Can Comparative Advertising Be Effective in Germany? A Tale of Two Campaigns

Manfred Schwaiger
Ludwig-Maximilians-University

Carsten Rennhak
Reutlingen University

Charles R. Taylor
Villanova University

Hugh M. Cannon
Wayne State University


INTRODUCTION

One of the consequences of today's maturing global economy is an increasing pressure for economic efficiency. In the case of advertising, competitive pressures are pushing companies to search for ever better ways to communicate their messages. Presumably, the macro effect of this trend is to create an environment in which consumers have access to better information for making their decision.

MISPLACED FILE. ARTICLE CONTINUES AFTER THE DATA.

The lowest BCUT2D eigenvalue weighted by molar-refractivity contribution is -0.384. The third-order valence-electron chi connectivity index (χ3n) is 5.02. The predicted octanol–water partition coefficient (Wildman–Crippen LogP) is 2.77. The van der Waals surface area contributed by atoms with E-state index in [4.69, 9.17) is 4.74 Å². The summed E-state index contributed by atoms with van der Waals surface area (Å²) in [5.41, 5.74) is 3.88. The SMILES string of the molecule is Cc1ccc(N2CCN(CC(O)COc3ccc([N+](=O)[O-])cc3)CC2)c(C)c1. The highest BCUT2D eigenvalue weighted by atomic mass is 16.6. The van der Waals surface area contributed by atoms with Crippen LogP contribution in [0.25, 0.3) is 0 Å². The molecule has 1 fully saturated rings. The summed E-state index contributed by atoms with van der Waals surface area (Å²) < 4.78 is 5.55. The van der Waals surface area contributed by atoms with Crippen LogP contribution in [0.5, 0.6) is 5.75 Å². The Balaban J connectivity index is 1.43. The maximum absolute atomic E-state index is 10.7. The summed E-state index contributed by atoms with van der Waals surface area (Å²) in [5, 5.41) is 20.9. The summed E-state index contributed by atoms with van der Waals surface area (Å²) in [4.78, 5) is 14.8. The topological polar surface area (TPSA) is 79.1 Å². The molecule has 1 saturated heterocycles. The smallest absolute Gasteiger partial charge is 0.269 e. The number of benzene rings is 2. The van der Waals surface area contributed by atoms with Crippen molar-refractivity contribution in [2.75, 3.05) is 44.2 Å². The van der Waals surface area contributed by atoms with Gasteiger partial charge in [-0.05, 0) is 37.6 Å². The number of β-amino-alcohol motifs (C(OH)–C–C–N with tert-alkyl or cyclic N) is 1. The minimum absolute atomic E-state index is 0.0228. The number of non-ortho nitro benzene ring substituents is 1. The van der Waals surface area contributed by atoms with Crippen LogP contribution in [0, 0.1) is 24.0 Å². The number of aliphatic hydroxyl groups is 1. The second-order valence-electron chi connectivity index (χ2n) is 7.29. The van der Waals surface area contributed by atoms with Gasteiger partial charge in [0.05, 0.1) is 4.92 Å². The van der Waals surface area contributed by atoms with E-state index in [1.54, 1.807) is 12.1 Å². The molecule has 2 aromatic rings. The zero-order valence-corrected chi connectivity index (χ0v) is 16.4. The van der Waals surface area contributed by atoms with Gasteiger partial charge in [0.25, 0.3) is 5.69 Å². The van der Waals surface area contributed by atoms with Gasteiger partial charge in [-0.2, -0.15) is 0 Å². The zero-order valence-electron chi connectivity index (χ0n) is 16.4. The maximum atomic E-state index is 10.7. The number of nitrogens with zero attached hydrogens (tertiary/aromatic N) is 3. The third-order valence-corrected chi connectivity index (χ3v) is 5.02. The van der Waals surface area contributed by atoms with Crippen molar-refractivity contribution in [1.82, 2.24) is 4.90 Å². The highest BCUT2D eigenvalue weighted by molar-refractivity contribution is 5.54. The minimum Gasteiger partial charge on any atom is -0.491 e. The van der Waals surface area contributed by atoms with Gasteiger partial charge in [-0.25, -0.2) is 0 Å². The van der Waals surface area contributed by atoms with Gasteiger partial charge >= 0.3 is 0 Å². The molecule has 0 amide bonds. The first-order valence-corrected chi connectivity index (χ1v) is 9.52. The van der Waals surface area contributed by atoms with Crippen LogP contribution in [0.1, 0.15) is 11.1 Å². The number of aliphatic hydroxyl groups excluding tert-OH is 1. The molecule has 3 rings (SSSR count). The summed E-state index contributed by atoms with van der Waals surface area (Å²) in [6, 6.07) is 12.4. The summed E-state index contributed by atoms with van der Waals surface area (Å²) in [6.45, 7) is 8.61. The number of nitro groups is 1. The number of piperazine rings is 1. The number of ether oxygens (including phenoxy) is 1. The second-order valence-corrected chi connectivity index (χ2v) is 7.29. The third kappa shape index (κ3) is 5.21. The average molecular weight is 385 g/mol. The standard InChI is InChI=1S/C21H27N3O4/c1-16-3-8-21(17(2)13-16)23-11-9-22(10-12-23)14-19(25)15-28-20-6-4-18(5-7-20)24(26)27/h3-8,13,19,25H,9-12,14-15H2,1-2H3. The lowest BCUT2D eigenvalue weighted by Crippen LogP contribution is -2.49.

Comparative advertising is a case in point. What better way to give consumers decision-relevant information than directly comparing the products among which they have to choose? And, consistent with this logic, comparative advertising seems to be gaining in popularity. But it is not without problems. Its effectiveness depends on two key assumptions: First, it must end up providing better information to consumers. Second, the comparisons through which this information is delivered must not be so offensive as to undermine or otherwise offset its informational value. While information tends to be culturally neutral, the way it is generally presented is not. Specifically, comparing products, or even making references to a competitor in such a way as to imply their product's inferiority-that is, comparative advertising-is potentially much more offensive in some cultures than others.